The Imperial Russian Navy was the navy of the Russian Empire, it existed from 1696 until the February Revolution of 1917, growing out of a smaller force that existed before Peter the Great founded the regular Russian Navy during the Second Azov campaign.
The Karp class were a class of submarines built by Krupp Germaniawerft for the Imperial Russian Navy.
Kiel is the capital and most populous city in the northern German state of Schleswig-Holstein, with a population of 240,832 (June 2014).
The Kriegsmarine (War Navy) was the navy of Nazi Germany from 1935 to 1945.
The Krupp family (see pronunciation), a prominent 400-year-old German dynasty from Essen, have become famous for their production of steel, artillery, ammunition, and other armaments.
Lady Hutton is a former luxury yacht built in 1924 at Krupp Germaniawerft in Kiel, Germany.
Lothar-Günther Buchheim (February 6, 1918 – February 22, 2007) was a German author and painter.
A merchant vessel or trading vessel is a boat or ship that transports cargo or carries passengers for hire.
The Milwaukee Journal Sentinel is a daily morning broadsheet printed in Milwaukee, Wisconsin.
The A-class submarines were a class of three vessels of German design built by the Krupp Germania naval shipyard in Kiel, Germany from 1913 to 1914 and deployed by the Royal Norwegian Navy.
The Royal Norwegian Navy (Norwegian: Sjøforsvaret, "the naval defence (forces)") is the branch of the Norwegian Armed Forces responsible for naval operations of the state of Norway.
A modern sailing ship is any large wind-powered vessel.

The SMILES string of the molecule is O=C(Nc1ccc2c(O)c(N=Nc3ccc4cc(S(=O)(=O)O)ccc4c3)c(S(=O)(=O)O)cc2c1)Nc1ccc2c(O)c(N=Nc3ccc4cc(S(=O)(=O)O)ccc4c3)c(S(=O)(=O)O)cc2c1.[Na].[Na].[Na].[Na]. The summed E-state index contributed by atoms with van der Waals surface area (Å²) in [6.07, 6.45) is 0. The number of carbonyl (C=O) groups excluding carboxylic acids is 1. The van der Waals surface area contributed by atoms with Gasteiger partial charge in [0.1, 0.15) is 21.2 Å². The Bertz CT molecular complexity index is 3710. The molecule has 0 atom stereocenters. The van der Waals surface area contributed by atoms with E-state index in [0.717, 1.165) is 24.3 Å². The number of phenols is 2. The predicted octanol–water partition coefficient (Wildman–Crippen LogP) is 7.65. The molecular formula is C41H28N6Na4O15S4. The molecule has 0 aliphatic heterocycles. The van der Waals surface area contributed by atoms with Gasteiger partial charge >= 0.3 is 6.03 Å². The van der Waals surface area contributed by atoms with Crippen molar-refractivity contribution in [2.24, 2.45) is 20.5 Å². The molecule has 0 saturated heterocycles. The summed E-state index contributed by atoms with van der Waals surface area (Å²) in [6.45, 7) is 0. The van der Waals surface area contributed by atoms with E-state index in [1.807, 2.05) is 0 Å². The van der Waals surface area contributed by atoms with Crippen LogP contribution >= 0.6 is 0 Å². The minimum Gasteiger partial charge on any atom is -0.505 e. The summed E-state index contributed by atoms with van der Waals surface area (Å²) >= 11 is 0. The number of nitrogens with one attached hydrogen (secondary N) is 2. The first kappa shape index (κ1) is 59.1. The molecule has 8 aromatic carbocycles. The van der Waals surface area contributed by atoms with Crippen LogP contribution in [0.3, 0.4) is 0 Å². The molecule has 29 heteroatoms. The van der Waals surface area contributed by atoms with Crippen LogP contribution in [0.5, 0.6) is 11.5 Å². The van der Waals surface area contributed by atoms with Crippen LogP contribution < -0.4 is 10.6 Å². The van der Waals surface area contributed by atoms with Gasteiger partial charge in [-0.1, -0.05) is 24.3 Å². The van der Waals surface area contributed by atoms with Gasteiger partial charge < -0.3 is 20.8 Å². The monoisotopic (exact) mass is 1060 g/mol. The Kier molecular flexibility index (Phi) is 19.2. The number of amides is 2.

A schooner is a type of sailing vessel with fore-and-aft sails on two or more masts, the foremast being shorter than the main and no taller than the mizzen if there is one.
Te Vega is a two-masted, gaff-rigged auxiliary schooner.
The Sea Cloud is sailing cruise ship of the Sea Cloud Cruises line.
Shipbuilding is the construction of ships and other floating vessels.
SM U-1, also known in English as the German Type U 1 submarine, was the first U-boat class of the U-boat series of submarines produced for the German Empire's Imperial German Navy.
SM U-142 was one of the 329 submarines serving in the Imperial German Navy in World War I. U-142 was not engaged in the naval warfare.
SM U-16 was one of the 329 submarines serving in the Imperial German Navy in World War I.
SM U-23 was one of the 329 U-boats serving in the Imperial German Navy in World War I. U-23 was engaged in the naval warfare and took part in the First Battle of the Atlantic.
SM U-5 was a German Type U 5 U-boat built for the Imperial German Navy.